Last weekend I went on my first big-group bike ride.
I'd heard of rides like Critical Mass, where a large group of riders pedal slowly over city streets, a car-shutting-out celebration of self-propelled transportation. But I'd never participated in one.
I've been lucky to meet a few serious Accra bikers through the local Chain Gang riding group, and one of them called me up to say there was a bike event Saturday morning. I should come down to Accra's main stadium ready to register and ride.
I expected something small, but boy was I wrong. This ride had a sponsor - milk-powder brand Cowbell, whose cartoon-cow mascot I think I've fallen in love with - and hundreds of participants.
After picking up my deep blue Cowbell t-shirt (I was Semi-Skimmed Cowbell for the day, though I envied those who were Cocount-flavored) we set out past Accra's iconic Independence Arch.
It was pure joy on the streets, then, as what must have been around 500 bikers - used to being pushed around by cars and trucks much bigger than us - transformed ourselves by mass into the biggest vehicle on the road, claiming the streets for two wheels.
But bigger than the feeling of bicycle empowerment - that heady take-over of the streets that Critical Mass riders in the US celebrate - was my sense of wonder that this was happening in Accra. I was in Africa, for goodness sake, where it's supposed to be all disease, destitution, and disorganization. Yet here I was in a band of biking brothers bigger than any I'd experienced anywhere else. And we'd actually started on time.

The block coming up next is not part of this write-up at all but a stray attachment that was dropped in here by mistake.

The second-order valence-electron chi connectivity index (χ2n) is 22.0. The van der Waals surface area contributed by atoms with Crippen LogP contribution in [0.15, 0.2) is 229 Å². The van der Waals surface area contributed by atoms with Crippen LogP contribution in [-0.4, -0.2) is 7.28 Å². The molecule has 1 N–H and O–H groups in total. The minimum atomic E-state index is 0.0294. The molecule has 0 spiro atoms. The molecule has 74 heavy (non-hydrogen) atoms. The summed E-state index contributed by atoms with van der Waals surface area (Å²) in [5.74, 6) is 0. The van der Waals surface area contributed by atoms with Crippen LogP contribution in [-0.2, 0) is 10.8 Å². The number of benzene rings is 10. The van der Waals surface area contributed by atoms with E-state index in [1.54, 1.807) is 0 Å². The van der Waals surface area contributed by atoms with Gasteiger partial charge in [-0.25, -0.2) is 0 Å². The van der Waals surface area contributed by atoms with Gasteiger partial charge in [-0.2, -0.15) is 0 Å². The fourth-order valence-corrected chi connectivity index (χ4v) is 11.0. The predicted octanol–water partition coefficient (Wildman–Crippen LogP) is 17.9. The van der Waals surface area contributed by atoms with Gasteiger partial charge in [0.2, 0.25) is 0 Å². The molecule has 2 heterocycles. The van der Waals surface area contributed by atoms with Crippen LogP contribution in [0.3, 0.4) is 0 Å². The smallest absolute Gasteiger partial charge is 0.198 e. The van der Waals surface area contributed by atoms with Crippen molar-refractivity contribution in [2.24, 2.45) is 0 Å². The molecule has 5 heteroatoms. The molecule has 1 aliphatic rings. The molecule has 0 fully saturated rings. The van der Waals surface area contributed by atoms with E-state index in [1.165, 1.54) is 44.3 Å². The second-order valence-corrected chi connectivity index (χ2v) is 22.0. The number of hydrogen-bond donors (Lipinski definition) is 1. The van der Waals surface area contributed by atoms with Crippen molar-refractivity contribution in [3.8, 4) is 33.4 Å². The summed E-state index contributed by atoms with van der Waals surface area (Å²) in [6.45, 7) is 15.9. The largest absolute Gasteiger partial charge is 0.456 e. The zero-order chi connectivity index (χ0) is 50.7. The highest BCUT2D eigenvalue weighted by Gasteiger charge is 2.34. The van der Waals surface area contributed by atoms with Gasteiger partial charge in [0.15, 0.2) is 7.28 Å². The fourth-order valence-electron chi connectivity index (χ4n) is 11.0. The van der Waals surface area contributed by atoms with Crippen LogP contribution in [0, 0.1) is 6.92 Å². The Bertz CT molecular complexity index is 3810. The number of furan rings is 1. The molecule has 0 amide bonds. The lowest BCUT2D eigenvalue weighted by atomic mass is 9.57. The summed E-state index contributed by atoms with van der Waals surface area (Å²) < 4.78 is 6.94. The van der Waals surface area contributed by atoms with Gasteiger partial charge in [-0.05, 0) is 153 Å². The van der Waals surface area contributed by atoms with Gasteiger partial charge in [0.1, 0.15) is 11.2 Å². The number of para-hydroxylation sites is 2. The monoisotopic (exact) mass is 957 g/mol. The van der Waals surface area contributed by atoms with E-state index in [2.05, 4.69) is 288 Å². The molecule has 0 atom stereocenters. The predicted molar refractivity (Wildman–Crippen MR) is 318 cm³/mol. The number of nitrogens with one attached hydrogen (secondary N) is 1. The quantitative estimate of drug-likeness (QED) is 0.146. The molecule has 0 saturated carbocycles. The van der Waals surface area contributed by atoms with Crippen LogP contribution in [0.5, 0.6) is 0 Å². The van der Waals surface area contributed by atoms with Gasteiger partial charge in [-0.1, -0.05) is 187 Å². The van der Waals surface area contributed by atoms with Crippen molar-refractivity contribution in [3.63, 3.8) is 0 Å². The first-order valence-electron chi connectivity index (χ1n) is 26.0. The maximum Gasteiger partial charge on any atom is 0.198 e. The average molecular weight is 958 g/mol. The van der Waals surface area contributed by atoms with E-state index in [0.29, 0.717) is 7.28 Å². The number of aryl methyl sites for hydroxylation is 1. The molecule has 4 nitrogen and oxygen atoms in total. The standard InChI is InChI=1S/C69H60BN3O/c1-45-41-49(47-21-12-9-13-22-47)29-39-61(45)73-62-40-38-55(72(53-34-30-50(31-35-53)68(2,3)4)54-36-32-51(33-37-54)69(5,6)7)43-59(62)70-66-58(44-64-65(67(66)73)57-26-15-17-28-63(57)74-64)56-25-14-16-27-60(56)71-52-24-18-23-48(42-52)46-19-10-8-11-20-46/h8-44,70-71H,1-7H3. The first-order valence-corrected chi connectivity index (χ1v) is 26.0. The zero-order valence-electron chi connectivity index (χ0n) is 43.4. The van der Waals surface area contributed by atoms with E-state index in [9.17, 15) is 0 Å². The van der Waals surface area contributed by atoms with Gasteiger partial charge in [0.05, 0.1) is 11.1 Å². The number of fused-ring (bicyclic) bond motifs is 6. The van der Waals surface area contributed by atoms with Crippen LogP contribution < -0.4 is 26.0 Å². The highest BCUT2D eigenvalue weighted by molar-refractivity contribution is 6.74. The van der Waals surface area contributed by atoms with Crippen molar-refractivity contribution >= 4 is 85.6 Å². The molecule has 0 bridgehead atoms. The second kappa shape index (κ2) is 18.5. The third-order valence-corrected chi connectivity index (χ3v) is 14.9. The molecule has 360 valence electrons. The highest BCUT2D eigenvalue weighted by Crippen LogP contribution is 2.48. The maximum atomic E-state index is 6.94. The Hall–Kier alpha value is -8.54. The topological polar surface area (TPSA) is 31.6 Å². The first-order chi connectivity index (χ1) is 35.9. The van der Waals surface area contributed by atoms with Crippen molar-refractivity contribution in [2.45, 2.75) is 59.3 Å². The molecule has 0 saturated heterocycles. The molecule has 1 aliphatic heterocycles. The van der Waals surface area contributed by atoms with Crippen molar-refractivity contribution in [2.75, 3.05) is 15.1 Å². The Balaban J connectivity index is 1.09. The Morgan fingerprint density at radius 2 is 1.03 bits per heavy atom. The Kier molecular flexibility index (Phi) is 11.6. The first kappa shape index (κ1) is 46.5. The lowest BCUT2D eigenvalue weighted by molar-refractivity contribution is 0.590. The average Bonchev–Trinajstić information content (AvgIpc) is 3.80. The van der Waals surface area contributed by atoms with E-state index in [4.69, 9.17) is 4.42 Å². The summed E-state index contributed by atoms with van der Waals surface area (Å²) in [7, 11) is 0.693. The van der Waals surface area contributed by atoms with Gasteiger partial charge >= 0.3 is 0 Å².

I soon discovered that large-group rides have some down sides, like the constant need to keep your own wheels, pedals, and handlebars at least a few inches separate from your neighbor's. But there were friendly fellow riders to talk to, taxi drivers to shame as they tried unsuccessfully to cut through us, and photos of this to-me-historic occasion to snap.
And, there were fun bike tricks to watch from the hot-shot teenage contingent on the ride: wheelies, spins, a guy standing up on his crossbar, another lifting a friend atop his shoulders. One of the riders appeared to doing the whole 15 kilometer course with no front wheel.
As I and my 500-or-so friends paraded between Danqah and Nkrumah circles - two of Accra's most iconic and heavily traffic-ed roundabouts - cars, trucks, and pedestrians halted to let us pass. And then, as one single body, we pulled the largest trick of the ride: getting through downtown Accra on a market-day morning.
The central area of Accra is a blocks-long market spilling over with horn-honking taxis, harried shoppers, calling-out saleswomen, and dozens of teenage girls carrying other people's purchases on their heads. It's a jammed-packed part of town, and I wasn't sure the planners were thinking straight when they chose this route. But we all got through ok, a mass of cyclists sticking so tight to each other even the market's thousands of hurrying pedestrians couldn't get across the road till we went past.
After winding through Accra central we soon arrived back at the stadium from which we had started, where entertainment, raffle prizes, and of course Cowbell drinks were offered to the masses.
I rode away with a big smile, a few new friends, and of course a blue Cowbell t-shirt.
Hey, looks like I'm not the only one who is falling in love with that mini-skirted mascot.